In my previous post, we explored the design of The Graph Network in-depth and touched on several focus areas for future research. One of these areas was modeling and simulation, a process we consider essential to correctly parameterizing and hardening the assumptions in our protocol. In this two-part series, we explore the challenges with modeling cryptoeconomic protocols using traditional economic approaches with closed-form solutions and discuss how to leverage tools from engineering and social sciences to aid in the design of a complex protocol.
We're also excited to announce that we'll be working with the BlockScience team to model and simulate The Graph.
Let’s begin by reviewing what we mean when we refer to cryptoeconomic design.
In designing cryptoeconomic systems, we apply theory and mechanisms from economics alongside many of the tools and concepts from computer science that enable cryptocurrency, such as distributed systems and cryptography.
Our goal is to design self-organizing systems, comprising networks of interacting human and autonomous agents, that sustainably optimize for one or more objective functions.
The objective function is the raison d’etre for a protocol or application, and it can be virtually anything. In Giveth, for example, the objective function being maximized is presumably the amount of charitable giving on the platform. For service protocols, the goal is to provide a high-quality service—indexing and querying decentralized data in the case of The Graph—to any consumer who is willing to pay for it, at the lowest possible price.
A cryptoeconomic protocol comprises incentives, rules, and interfaces.
The agents in these systems self-organize in response to incentives, which are chosen to motivate the behaviors needed for the protocol to function. These behaviors, in turn, are constrained by the rules and interfaces of the protocol.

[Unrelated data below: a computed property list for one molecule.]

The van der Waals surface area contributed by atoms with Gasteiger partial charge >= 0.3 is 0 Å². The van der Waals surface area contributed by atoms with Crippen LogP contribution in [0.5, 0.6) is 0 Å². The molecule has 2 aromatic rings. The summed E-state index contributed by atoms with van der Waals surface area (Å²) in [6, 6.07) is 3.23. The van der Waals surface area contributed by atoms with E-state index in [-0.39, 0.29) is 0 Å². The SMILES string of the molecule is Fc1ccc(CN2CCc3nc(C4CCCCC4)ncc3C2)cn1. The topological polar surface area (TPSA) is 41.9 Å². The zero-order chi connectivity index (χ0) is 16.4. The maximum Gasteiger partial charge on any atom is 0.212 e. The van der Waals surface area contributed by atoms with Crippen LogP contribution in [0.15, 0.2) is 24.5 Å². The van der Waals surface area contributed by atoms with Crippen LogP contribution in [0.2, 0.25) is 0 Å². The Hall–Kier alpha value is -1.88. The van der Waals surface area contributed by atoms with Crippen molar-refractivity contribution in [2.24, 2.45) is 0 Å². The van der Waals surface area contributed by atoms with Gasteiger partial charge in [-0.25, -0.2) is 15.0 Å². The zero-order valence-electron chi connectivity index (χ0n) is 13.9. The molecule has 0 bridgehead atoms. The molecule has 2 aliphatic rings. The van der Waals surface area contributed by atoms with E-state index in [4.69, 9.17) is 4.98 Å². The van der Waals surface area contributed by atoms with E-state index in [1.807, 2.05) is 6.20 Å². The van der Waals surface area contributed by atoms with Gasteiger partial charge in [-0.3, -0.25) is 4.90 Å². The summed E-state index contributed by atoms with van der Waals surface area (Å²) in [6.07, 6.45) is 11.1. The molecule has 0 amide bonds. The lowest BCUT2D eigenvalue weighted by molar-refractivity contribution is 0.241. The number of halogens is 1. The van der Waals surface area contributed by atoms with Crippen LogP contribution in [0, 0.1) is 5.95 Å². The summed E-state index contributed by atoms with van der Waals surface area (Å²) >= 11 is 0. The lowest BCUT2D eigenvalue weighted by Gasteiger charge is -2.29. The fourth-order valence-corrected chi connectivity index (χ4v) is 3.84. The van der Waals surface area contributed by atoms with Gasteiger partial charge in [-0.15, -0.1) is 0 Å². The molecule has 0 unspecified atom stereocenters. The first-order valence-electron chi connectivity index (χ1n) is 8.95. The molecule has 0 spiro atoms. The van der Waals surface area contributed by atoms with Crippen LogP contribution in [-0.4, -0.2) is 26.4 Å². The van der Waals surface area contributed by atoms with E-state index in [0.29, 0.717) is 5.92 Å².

Vitalik Buterin, who coined the term “cryptoeconomics,” notes that an important limitation is that we may only set rules that are expressible and enforceable in a software program. This means we can’t put people in jail, prevent bribery, or monitor collusion. We also don’t get to mandate any agent’s behavior in the system—we can simply influence it indirectly through well-chosen incentives.
Our challenge is to choose the right incentives, rules, and interfaces such that agents in our system, whom we do not control, self-organize in a way that fulfills the purpose of our protocol.
To understand why cryptoeconomic design demands the rigorous simulation process that we will describe in part two, we must first review what mechanisms and models the traditional economic toolkit makes available to us and the key assumptions upon which they rest.
A common concern of many cryptoeconomic protocols is the exchange of goods and services, as well as the allocation of resources. As is done in traditional economics, these questions may be resolved through market mechanisms.